History of Russian Cinema

Description: Lecture, three hours; discussion, one hour; film screening, two hours. Key works, names, events, and concepts of Russian cinematic tradition. Development of skills in analyzing and interpreting films and acquisition of critical terminology of film studies. How film form and aesthetics are conditioned by technology, ideology, economics, theory, tradition, and culture. How cinema in Russia has created and contested narratives of history and identity, how cinema has served interests of state, and how it has defied them. P/NP or letter grading.

Units: 5.0
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Overall Rating 4.0
Easiness 4.9/ 5
Clarity 4.0/ 5
Workload 4.3/ 5
Helpfulness 4.0/ 5
Most Helpful Review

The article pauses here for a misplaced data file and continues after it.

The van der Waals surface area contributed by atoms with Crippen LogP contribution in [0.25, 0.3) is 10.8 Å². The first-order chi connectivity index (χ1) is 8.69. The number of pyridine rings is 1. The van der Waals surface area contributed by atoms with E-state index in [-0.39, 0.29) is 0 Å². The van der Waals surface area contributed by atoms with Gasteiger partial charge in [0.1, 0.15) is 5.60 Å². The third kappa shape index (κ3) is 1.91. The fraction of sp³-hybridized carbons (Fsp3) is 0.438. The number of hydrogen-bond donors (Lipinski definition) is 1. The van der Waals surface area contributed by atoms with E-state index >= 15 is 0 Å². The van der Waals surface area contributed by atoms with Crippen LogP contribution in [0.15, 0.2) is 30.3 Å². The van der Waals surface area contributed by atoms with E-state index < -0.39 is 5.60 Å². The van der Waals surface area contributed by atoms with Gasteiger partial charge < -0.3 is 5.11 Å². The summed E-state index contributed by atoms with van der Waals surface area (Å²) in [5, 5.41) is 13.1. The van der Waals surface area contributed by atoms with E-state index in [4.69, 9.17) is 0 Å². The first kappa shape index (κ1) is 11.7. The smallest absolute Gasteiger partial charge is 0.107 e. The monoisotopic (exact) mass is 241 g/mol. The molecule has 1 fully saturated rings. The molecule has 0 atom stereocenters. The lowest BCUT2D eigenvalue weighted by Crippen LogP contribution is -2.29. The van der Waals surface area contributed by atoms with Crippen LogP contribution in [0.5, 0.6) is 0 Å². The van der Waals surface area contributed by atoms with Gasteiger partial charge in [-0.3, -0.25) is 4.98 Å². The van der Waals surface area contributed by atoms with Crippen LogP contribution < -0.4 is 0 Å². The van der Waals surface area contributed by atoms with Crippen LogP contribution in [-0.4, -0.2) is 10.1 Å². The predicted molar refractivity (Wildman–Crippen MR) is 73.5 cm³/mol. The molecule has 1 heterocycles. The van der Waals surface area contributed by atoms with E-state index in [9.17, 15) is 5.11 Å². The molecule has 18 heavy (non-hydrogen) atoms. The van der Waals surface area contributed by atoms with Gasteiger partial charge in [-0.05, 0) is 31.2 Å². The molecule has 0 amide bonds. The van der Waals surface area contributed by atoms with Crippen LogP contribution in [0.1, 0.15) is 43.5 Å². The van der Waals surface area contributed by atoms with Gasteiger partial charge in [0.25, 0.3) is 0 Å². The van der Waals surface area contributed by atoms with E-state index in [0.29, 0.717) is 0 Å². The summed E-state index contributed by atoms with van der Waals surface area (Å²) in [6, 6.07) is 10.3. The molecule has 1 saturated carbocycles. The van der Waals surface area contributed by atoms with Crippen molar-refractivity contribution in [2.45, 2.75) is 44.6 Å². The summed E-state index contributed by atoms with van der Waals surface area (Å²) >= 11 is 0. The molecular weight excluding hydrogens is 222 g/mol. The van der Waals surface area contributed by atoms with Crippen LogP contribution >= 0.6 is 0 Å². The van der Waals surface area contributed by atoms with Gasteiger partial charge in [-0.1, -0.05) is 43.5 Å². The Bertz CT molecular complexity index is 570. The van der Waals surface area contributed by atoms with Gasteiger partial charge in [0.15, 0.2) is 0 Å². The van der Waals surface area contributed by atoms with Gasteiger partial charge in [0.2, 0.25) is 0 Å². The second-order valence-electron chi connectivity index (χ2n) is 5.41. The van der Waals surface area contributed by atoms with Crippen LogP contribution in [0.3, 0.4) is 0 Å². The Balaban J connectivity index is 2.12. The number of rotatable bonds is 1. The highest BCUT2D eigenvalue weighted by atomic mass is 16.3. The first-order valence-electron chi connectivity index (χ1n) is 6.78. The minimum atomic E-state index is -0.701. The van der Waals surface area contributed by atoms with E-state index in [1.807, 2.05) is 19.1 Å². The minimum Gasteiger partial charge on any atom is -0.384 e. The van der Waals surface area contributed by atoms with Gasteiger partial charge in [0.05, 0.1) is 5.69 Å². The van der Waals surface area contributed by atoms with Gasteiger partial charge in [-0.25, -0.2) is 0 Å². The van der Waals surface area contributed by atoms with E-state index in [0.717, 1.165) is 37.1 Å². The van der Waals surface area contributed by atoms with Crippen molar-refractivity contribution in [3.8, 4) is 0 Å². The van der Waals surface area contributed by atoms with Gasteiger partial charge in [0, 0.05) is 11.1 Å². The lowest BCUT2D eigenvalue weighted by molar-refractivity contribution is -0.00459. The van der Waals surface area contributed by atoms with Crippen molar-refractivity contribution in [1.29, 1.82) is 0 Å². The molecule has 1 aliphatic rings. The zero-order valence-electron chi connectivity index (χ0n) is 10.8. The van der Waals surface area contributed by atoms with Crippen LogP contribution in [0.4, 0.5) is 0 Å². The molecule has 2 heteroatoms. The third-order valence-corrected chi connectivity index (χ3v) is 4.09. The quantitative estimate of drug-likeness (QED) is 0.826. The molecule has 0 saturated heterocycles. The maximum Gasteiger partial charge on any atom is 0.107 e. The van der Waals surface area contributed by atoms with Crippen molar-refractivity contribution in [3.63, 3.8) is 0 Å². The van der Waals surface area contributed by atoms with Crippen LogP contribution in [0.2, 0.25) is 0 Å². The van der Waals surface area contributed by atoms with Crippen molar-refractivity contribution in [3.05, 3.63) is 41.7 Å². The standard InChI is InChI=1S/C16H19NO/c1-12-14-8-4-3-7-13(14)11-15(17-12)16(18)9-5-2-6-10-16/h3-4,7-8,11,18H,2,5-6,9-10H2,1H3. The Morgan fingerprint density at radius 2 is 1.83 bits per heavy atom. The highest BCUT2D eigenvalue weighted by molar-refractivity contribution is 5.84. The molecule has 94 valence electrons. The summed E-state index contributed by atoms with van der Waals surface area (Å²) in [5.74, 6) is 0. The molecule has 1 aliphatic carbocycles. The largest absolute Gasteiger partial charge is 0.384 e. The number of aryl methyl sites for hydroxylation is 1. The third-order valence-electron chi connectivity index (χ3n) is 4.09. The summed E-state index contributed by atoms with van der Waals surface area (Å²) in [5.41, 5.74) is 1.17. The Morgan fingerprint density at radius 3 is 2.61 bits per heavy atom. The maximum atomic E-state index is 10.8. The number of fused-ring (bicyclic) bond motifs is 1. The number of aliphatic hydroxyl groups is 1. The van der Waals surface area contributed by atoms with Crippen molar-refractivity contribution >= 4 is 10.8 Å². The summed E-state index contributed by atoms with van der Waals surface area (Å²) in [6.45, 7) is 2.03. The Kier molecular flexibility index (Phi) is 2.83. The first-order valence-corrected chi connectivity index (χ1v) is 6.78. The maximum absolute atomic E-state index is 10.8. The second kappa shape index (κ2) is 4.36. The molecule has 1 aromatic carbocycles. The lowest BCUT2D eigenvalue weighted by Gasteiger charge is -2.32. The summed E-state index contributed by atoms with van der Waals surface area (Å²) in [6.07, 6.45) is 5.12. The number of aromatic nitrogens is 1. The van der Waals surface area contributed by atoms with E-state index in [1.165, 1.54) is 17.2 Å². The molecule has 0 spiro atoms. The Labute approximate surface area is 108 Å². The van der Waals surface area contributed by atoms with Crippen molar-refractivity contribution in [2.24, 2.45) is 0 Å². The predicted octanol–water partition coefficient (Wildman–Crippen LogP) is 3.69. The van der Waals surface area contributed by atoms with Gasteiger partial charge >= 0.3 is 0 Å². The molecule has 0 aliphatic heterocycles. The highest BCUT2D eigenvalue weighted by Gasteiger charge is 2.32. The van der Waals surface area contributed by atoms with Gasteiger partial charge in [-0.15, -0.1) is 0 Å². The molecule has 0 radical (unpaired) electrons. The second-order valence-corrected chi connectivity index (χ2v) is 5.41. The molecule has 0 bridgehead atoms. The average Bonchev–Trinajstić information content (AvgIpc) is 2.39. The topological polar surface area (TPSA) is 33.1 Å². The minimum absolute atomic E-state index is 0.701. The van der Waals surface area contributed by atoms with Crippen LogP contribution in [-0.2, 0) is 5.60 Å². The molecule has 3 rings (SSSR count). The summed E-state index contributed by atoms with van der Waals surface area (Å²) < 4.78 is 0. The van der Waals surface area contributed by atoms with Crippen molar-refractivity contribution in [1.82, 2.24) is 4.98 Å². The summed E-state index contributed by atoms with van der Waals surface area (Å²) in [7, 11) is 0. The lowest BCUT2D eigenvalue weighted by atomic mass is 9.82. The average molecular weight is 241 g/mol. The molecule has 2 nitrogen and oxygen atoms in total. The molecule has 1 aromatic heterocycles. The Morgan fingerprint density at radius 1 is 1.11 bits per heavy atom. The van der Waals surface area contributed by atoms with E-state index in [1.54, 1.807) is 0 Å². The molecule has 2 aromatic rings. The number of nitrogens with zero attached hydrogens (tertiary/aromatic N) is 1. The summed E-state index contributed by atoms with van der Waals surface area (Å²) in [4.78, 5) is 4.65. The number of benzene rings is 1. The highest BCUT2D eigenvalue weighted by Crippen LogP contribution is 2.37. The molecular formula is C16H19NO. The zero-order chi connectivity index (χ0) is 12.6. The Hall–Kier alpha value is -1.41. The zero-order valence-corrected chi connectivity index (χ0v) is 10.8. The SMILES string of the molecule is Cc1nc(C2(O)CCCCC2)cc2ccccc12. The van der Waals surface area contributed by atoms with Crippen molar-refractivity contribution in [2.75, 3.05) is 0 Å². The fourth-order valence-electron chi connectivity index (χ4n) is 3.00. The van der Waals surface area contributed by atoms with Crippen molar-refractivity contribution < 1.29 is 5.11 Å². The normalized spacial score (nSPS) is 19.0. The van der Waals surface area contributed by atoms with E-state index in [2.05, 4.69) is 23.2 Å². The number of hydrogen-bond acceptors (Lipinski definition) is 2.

Fall 2021 - I think the historical grade distributions speak for themselves. This class is not only an easy A but an easy A+. Grading is based on quizzes, participation, film diaries, a midterm paper, and a final assignment. Nothing is done under a strict time constraint, making it a class that you can put on the back burner for weeks on end. Quizzes have no time limit and simply test whether you have paid the slightest bit of attention to the syllabus/prescribed films. Participation comes from posting to the course Slack page. If you are the kind of person to wait until the last minute to complete assignments, this grading category will work splendidly in your favor: the overwhelming majority made their first and last posts in the Slack page during finals week. The film diaries can be whatever you want them to be, as long as they're around 250 words long and show that you've engaged with the films from class. You can literally write down bullet points on a film as you watch it and get full credit. 5 are mandatory, and the other 5 count for 2% extra credit toward your final course grade if you elect to do them. Let me pause for a moment to draw your attention to that last sentence. You can get a total of 10% extra credit toward your final grade just by writing down bulleted notes for 5 five films. For perspective, since I did well on my midterm paper, I only needed to get somewhere in the 50's or 60's on the final to get an A in the class. All because of the extra credit. And that's pretty wild. The midterm paper tasks you with analyzing a scene from a prescribed film. Focusing on the stylistic devices the directors employ—cinematography, mise en scène, and editing—you discuss how the scene contributes to the meaning of the film in under 1000 words. This counts for 25% of your grade. If you play your cards right and get a good grade in this assignment, you can literally fail the final and get an A in the class. For the final, you can either write a 6-to 8-page research paper comparing/contrasting any element of any two films from the class or do a creative project with an accompanying explanation of your stylistic choices. This counts for 40% of your final grade. Although I paid minimal attention to this class and nearly never attended lecture or discussion, I very easily got an A+. I found this class interesting and still did my own research and viewings outside of class, but you definitely do not need to pay attention to everything covered in the class to do well. Take this class if you want the easiest (and most interesting) A you have ever achieved.
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